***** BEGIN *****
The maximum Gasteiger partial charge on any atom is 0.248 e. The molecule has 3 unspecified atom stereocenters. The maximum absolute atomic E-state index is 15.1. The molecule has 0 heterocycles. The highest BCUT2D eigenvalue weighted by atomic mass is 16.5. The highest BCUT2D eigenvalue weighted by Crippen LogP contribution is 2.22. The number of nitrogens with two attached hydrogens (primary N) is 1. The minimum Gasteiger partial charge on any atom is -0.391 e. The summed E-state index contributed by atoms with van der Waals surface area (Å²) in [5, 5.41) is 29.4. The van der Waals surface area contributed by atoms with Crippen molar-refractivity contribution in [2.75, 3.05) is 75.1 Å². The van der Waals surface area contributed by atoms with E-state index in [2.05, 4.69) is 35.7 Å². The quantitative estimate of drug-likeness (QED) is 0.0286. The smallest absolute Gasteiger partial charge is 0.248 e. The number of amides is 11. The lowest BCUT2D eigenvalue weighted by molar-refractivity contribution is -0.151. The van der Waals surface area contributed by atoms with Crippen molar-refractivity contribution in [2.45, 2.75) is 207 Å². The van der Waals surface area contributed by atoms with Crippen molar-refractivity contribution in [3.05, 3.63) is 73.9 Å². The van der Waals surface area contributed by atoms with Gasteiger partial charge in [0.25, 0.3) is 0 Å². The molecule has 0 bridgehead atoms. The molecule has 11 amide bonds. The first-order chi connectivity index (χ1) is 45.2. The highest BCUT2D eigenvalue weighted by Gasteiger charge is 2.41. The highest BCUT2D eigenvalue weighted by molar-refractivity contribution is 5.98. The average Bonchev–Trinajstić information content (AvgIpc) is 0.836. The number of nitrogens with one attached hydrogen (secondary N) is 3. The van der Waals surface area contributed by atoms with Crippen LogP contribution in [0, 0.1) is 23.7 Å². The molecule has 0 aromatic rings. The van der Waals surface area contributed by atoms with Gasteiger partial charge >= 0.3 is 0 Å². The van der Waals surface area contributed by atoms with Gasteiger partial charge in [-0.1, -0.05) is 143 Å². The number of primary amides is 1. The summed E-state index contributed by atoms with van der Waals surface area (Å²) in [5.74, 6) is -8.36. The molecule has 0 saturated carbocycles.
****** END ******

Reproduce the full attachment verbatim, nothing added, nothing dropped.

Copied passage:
The maximum Gasteiger partial charge on any atom is 0.248 e. The molecule has 3 unspecified atom stereocenters. The maximum absolute atomic E-state index is 15.1. The molecule has 0 heterocycles. The highest BCUT2D eigenvalue weighted by atomic mass is 16.5. The highest BCUT2D eigenvalue weighted by Crippen LogP contribution is 2.22. The number of nitrogens with two attached hydrogens (primary N) is 1. The minimum Gasteiger partial charge on any atom is -0.391 e. The summed E-state index contributed by atoms with van der Waals surface area (Å²) in [5, 5.41) is 29.4. The van der Waals surface area contributed by atoms with Crippen molar-refractivity contribution in [2.75, 3.05) is 75.1 Å². The van der Waals surface area contributed by atoms with E-state index in [2.05, 4.69) is 35.7 Å². The quantitative estimate of drug-likeness (QED) is 0.0286. The smallest absolute Gasteiger partial charge is 0.248 e. The number of amides is 11. The lowest BCUT2D eigenvalue weighted by molar-refractivity contribution is -0.151. The van der Waals surface area contributed by atoms with Crippen molar-refractivity contribution in [2.45, 2.75) is 207 Å². The van der Waals surface area contributed by atoms with Crippen molar-refractivity contribution in [3.05, 3.63) is 73.9 Å². The van der Waals surface area contributed by atoms with Gasteiger partial charge in [0.25, 0.3) is 0 Å². The molecule has 0 bridgehead atoms. The molecule has 11 amide bonds. The first-order chi connectivity index (χ1) is 45.2. The highest BCUT2D eigenvalue weighted by Gasteiger charge is 2.41. The highest BCUT2D eigenvalue weighted by molar-refractivity contribution is 5.98. The average Bonchev–Trinajstić information content (AvgIpc) is 0.836. The number of nitrogens with one attached hydrogen (secondary N) is 3. The van der Waals surface area contributed by atoms with Crippen LogP contribution in [0, 0.1) is 23.7 Å². The molecule has 0 aromatic rings. The van der Waals surface area contributed by atoms with Gasteiger partial charge >= 0.3 is 0 Å². The van der Waals surface area contributed by atoms with Gasteiger partial charge in [-0.1, -0.05) is 143 Å². The number of primary amides is 1. The summed E-state index contributed by atoms with van der Waals surface area (Å²) in [5.74, 6) is -8.36. The molecule has 0 saturated carbocycles.